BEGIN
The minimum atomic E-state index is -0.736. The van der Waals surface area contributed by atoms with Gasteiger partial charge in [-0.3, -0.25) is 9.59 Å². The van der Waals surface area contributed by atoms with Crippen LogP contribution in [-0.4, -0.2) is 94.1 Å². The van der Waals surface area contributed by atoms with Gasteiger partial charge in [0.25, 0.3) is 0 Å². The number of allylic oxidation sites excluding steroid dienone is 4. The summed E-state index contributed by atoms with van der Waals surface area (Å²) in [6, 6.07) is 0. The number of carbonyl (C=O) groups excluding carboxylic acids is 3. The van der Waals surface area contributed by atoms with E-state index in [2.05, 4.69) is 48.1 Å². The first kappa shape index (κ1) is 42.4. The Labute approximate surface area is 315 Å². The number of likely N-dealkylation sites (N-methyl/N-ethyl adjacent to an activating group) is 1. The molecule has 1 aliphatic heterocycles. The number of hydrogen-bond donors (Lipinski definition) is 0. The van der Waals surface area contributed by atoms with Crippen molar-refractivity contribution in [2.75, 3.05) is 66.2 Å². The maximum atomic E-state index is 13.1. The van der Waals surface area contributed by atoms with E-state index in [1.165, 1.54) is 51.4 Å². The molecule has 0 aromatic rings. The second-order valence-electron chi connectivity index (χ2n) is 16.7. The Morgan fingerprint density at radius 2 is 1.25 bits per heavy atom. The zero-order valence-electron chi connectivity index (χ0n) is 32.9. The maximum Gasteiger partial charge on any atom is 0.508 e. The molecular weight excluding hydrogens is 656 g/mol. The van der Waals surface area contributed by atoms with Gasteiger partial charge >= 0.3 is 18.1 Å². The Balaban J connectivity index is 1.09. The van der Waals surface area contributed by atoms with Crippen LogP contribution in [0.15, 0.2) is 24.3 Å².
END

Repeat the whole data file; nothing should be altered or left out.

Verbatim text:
The minimum atomic E-state index is -0.736. The van der Waals surface area contributed by atoms with Gasteiger partial charge in [-0.3, -0.25) is 9.59 Å². The van der Waals surface area contributed by atoms with Crippen LogP contribution in [-0.4, -0.2) is 94.1 Å². The van der Waals surface area contributed by atoms with Gasteiger partial charge in [0.25, 0.3) is 0 Å². The number of allylic oxidation sites excluding steroid dienone is 4. The summed E-state index contributed by atoms with van der Waals surface area (Å²) in [6, 6.07) is 0. The number of carbonyl (C=O) groups excluding carboxylic acids is 3. The van der Waals surface area contributed by atoms with E-state index in [2.05, 4.69) is 48.1 Å². The first kappa shape index (κ1) is 42.4. The Labute approximate surface area is 315 Å². The number of likely N-dealkylation sites (N-methyl/N-ethyl adjacent to an activating group) is 1. The molecule has 1 aliphatic heterocycles. The number of hydrogen-bond donors (Lipinski definition) is 0. The van der Waals surface area contributed by atoms with Crippen molar-refractivity contribution in [2.75, 3.05) is 66.2 Å². The maximum atomic E-state index is 13.1. The van der Waals surface area contributed by atoms with E-state index in [1.165, 1.54) is 51.4 Å². The molecule has 0 aromatic rings. The second-order valence-electron chi connectivity index (χ2n) is 16.7. The Morgan fingerprint density at radius 2 is 1.25 bits per heavy atom. The zero-order valence-electron chi connectivity index (χ0n) is 32.9. The maximum Gasteiger partial charge on any atom is 0.508 e. The molecular weight excluding hydrogens is 656 g/mol. The van der Waals surface area contributed by atoms with Gasteiger partial charge >= 0.3 is 18.1 Å². The Balaban J connectivity index is 1.09. The van der Waals surface area contributed by atoms with Crippen LogP contribution in [0.15, 0.2) is 24.3 Å².